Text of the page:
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Government Affairs: Northeastern states ratchet up their regulation of invasive plants

March 1, 2016 -  By

Two recent actions by Pennsylvania and Maryland are tightening controls on invasive plants in those states. Five other states in the Northeastern U.S. have laws and regulations that ban certain plant species that have been deemed invasive: Connecticut, Massachusetts, New Hampshire, New York and Vermont.

Maryland

The Maryland Department of Agriculture published a regulation on February 5 (see page 284) that would create two tiers of banned and regulated invasive plants. The first tier of regulated plants would pose such a significant environmental risk that they would be banned completely from the trade.

The second tier of regulated plants would pose a lesser environmental risk, but would be allowed in the trade only if the plants were accompanied by a warning label or sign at the point of sale. Landscape contractors would be required to advise their clients in writing if a landscape plan they were proposing included any of the second tier plants.

Tier one plants that were identified in the regulation are:

  • Ficaria verna (fig buttercup);
  • Geranium lucidum (shining cranesbill); and
  • Iris pseudacorus (yellow flag iris).

Yellow flag iris is the only of these plants commonly seen in the trade.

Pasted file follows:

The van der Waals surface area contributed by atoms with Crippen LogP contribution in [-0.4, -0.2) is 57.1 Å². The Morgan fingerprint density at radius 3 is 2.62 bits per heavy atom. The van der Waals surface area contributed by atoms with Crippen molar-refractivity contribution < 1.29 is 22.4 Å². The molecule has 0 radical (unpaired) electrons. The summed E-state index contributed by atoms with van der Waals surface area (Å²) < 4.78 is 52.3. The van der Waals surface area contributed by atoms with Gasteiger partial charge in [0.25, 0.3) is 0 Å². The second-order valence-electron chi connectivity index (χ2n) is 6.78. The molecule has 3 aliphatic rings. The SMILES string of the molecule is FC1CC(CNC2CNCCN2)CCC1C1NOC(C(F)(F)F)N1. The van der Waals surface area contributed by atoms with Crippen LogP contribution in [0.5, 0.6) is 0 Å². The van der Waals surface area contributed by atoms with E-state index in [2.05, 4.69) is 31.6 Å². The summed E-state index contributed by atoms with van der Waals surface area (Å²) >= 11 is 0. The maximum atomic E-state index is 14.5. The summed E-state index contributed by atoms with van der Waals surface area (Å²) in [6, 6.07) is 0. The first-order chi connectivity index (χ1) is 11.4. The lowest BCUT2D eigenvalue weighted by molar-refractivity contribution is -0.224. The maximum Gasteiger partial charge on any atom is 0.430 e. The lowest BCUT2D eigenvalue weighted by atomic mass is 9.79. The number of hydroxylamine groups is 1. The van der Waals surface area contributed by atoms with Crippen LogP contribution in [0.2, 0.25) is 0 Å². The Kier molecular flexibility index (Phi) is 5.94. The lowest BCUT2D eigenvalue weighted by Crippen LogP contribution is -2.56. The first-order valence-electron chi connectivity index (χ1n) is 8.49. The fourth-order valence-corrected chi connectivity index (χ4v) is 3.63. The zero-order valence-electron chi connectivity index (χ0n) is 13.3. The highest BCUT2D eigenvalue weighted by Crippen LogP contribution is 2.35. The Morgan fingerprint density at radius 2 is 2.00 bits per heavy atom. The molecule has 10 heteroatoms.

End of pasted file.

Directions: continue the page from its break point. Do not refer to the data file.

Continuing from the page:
Tier two plants identified in the regulation are:

  • Euonymus alatus (burning bush);
  • Ligustrum obtusifolium (blunt-leaved or border privet);
  • Wisteria sinensis (Chinese wisteria);
  • Wisteria floribunda (Japanese wisteria); and
  • Wisteria x formosa (floribunda x sinensis hybrids).

All the Tier 2 plants are commonly found in the trade.

The regulation is open for comment until March 7, 2016. Comments should be directed to Carol Holko, assistant secretary, Maryland Department of Agriculture, 50 Harry Truman Parkway, Annapolis, Maryland 21401, or call 410-841-5870, or email to carol.holko@maryland.gov.

Pennsylvania

In Pennsylvania, the Department of Agriculture has proposed a new law that would create a new Controlled Plant and Noxious Weed Committee to regulate plants with undesirable characteristics and tendencies. Pennsylvania’s new law is an expansion of the noxious weed control authority that it now has.

The proposed law, Pennsylvania SB 1110, would create two types of regulated plants: noxious weeds and controlled plants. The Controlled Plant and Noxious Weed Committee would have the ability to classify plants into one category or the other. Noxious weeds would be banned completely or very closely regulated and controlled plants would be allowed to be grown under a permit issued by the department.

The Pennsylvania Landscape and Nursery Association (PLNA) worked closely with the Pennsylvania Department of Agriculture in drafting the proposed law, going through some six drafts over three years before arriving at the current bill language. The green industry will have a voting representative on the Controlled Plant Committee.

If you would like to comment on SB 1110, direct your thoughts to Senator David Argall, Senate Box 203029, Harrisburg, PA 17120-3029 or call 717-787-2637. There is no established deadline, but sooner is better than later.

For more information on invasive plant laws and regulations that can affect your business, see “Invasion of the plant regulators” from January 2014.

About the Author:

Gregg Robertson, Landscape Management's government relations blogger, is a government relations consultant for the Pennsylvania Landscape & Nursery Association (PLNA) and president of Conewago Ventures. From 2002 until May 2013 he served as president of PLNA. Reach him at gregg.robertson@conewagoventures.com.

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